But there is another difference between our clinical trials and applications of “big data” outside of life sciences. n. The number of observations. A typical proof-of-concept study might have tens of subjects, a decent phase II study might have hundreds of subjects and the largest studies have a few thousand. Contrast that with the dataset collected by Google from the search queries it receives. Or the number of silicon wafers being processed in a single day at a semiconductor fabrication plant. When a tech company talks of “big data” it really means big. Not only (and maybe not even) lots of data about each individual event, but also lots and lots of “replicate” events.
When such data is arranged in a table, we call it “tall and narrow” because there are more replicate observations (rows) than separate measurements (columns). If you take lots of measurements on each subject in a clinical trial, however, what you end up with is a “short and fat” dataset with more columns than rows.
All this seems a bit esoteric, but when you look a little bit deeper this is precisely why the more data you collect so the risk of clinical trial failure becomes greater, rather than less. This is a trend that will drive down pharmaceutical R&D productivity over time; so far from being esoteric, it is of central importance to everyone in the life science industry.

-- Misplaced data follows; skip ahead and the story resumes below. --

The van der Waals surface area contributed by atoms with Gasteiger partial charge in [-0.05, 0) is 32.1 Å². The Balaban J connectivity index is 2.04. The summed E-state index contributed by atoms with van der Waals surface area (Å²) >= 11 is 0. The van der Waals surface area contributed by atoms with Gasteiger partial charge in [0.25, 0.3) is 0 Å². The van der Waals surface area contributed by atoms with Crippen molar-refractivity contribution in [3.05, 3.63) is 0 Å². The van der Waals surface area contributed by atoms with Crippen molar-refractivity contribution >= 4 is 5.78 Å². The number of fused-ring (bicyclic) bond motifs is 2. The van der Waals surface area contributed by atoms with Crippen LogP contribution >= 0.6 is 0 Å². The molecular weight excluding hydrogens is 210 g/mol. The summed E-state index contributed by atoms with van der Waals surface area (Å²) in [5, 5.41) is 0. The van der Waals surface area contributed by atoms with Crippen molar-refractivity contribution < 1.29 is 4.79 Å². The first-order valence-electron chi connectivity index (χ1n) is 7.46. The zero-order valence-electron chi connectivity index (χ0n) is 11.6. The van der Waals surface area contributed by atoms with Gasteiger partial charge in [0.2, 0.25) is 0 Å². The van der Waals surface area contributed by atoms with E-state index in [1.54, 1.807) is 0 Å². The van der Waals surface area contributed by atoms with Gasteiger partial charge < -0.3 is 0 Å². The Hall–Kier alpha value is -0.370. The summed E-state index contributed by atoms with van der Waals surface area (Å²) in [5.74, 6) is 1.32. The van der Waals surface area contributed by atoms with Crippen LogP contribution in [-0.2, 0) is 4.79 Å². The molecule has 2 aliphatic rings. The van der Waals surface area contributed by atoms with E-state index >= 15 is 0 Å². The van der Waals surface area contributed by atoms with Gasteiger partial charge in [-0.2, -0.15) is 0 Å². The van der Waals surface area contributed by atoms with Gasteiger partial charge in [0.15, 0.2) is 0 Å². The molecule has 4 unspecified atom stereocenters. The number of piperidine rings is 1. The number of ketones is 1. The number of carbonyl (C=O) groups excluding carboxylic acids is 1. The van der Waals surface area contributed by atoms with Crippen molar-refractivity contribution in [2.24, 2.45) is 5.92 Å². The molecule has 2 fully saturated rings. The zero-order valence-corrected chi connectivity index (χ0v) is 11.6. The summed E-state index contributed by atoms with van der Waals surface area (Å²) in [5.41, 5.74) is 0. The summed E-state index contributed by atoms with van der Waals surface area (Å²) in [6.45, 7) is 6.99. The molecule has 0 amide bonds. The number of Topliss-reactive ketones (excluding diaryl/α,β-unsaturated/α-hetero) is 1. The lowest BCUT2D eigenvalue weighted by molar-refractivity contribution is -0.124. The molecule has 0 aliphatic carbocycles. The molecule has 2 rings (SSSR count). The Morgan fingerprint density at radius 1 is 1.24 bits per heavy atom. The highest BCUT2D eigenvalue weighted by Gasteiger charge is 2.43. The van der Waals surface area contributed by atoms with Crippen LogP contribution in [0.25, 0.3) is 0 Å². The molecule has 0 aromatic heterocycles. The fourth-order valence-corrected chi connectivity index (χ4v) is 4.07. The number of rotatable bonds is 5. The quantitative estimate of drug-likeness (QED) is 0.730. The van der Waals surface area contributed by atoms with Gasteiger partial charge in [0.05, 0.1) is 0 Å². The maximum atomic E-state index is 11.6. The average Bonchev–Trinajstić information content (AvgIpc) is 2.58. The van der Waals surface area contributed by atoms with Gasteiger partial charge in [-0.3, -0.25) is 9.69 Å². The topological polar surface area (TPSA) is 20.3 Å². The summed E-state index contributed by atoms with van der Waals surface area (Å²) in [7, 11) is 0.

But forewarned is forearmed. The perils of composite end-points may be even more subtle than the misuse of power calculations or the danger of an unexpectedly large placebo response.
To gain some insight into why this might be we need to recall some maths taught to us as thirteen year olds: simultaneous equations. Given two variables, x and y and two equations that link them you can apply simple algebra to obtain the values of x and y. Critically, to solve the problem you need (at least) the same number of equations as variables. Give me three variables and two equations and it is mathematically impossible to return values for the three variables.